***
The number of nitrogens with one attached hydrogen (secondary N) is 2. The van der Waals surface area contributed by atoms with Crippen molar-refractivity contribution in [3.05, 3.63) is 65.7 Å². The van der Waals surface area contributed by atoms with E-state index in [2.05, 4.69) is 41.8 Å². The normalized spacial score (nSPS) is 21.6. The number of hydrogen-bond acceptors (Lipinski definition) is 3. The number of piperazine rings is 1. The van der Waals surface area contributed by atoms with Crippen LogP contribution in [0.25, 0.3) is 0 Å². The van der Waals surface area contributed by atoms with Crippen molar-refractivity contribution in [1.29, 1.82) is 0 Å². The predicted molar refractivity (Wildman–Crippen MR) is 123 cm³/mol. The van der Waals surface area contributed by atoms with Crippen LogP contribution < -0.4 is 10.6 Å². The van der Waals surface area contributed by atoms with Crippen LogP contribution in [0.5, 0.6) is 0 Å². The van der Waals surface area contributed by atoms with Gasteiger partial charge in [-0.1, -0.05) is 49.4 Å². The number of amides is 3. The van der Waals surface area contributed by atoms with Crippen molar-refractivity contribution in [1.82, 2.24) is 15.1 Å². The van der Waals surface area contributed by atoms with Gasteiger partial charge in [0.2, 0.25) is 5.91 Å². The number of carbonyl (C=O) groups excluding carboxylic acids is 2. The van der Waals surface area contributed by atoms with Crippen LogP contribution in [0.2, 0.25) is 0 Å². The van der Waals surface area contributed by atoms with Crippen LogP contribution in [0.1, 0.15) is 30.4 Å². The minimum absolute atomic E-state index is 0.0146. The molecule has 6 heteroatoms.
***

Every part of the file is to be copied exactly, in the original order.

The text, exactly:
The number of nitrogens with one attached hydrogen (secondary N) is 2. The van der Waals surface area contributed by atoms with Crippen molar-refractivity contribution in [3.05, 3.63) is 65.7 Å². The van der Waals surface area contributed by atoms with E-state index in [2.05, 4.69) is 41.8 Å². The normalized spacial score (nSPS) is 21.6. The number of hydrogen-bond acceptors (Lipinski definition) is 3. The number of piperazine rings is 1. The van der Waals surface area contributed by atoms with Crippen LogP contribution in [0.25, 0.3) is 0 Å². The van der Waals surface area contributed by atoms with Crippen molar-refractivity contribution in [1.29, 1.82) is 0 Å². The predicted molar refractivity (Wildman–Crippen MR) is 123 cm³/mol. The van der Waals surface area contributed by atoms with Crippen LogP contribution < -0.4 is 10.6 Å². The van der Waals surface area contributed by atoms with Crippen LogP contribution in [0.5, 0.6) is 0 Å². The van der Waals surface area contributed by atoms with Gasteiger partial charge in [-0.1, -0.05) is 49.4 Å². The number of amides is 3. The van der Waals surface area contributed by atoms with Crippen molar-refractivity contribution in [1.82, 2.24) is 15.1 Å². The van der Waals surface area contributed by atoms with Gasteiger partial charge in [0.2, 0.25) is 5.91 Å². The number of carbonyl (C=O) groups excluding carboxylic acids is 2. The van der Waals surface area contributed by atoms with Crippen LogP contribution in [0.2, 0.25) is 0 Å². The van der Waals surface area contributed by atoms with Crippen LogP contribution in [0.1, 0.15) is 30.4 Å². The minimum absolute atomic E-state index is 0.0146. The molecule has 6 heteroatoms.